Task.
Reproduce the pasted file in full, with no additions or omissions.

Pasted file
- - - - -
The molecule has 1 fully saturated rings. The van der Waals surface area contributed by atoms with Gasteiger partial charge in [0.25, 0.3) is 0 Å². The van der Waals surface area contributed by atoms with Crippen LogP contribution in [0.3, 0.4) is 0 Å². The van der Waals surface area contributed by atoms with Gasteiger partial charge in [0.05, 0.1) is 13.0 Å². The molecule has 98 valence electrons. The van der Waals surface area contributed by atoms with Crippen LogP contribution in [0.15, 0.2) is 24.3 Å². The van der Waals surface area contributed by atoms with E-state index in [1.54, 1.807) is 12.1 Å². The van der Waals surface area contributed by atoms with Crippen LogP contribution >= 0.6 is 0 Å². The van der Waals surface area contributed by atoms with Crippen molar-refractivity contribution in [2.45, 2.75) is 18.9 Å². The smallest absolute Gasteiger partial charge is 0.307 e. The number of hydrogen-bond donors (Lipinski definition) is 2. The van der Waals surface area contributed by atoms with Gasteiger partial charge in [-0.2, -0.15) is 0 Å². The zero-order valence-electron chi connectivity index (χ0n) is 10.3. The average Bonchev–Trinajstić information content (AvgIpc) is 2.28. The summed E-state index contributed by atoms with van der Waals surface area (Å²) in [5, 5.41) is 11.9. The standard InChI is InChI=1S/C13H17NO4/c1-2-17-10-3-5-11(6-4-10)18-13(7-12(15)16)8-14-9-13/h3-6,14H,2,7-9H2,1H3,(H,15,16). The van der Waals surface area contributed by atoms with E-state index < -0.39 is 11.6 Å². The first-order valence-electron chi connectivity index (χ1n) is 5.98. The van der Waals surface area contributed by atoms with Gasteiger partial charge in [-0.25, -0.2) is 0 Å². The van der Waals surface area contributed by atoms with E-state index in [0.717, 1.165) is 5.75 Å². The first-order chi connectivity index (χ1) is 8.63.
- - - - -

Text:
The molecule has 1 fully saturated rings. The van der Waals surface area contributed by atoms with Gasteiger partial charge in [0.25, 0.3) is 0 Å². The van der Waals surface area contributed by atoms with Crippen LogP contribution in [0.3, 0.4) is 0 Å². The van der Waals surface area contributed by atoms with Gasteiger partial charge in [0.05, 0.1) is 13.0 Å². The molecule has 98 valence electrons. The van der Waals surface area contributed by atoms with Crippen LogP contribution in [0.15, 0.2) is 24.3 Å². The van der Waals surface area contributed by atoms with E-state index in [1.54, 1.807) is 12.1 Å². The van der Waals surface area contributed by atoms with Crippen LogP contribution >= 0.6 is 0 Å². The van der Waals surface area contributed by atoms with Crippen molar-refractivity contribution in [2.45, 2.75) is 18.9 Å². The smallest absolute Gasteiger partial charge is 0.307 e. The number of hydrogen-bond donors (Lipinski definition) is 2. The van der Waals surface area contributed by atoms with Gasteiger partial charge in [-0.2, -0.15) is 0 Å². The zero-order valence-electron chi connectivity index (χ0n) is 10.3. The average Bonchev–Trinajstić information content (AvgIpc) is 2.28. The summed E-state index contributed by atoms with van der Waals surface area (Å²) in [5, 5.41) is 11.9. The standard InChI is InChI=1S/C13H17NO4/c1-2-17-10-3-5-11(6-4-10)18-13(7-12(15)16)8-14-9-13/h3-6,14H,2,7-9H2,1H3,(H,15,16). The van der Waals surface area contributed by atoms with E-state index < -0.39 is 11.6 Å². The first-order valence-electron chi connectivity index (χ1n) is 5.98. The van der Waals surface area contributed by atoms with Gasteiger partial charge in [-0.25, -0.2) is 0 Å². The van der Waals surface area contributed by atoms with E-state index in [0.717, 1.165) is 5.75 Å². The first-order chi connectivity index (χ1) is 8.63.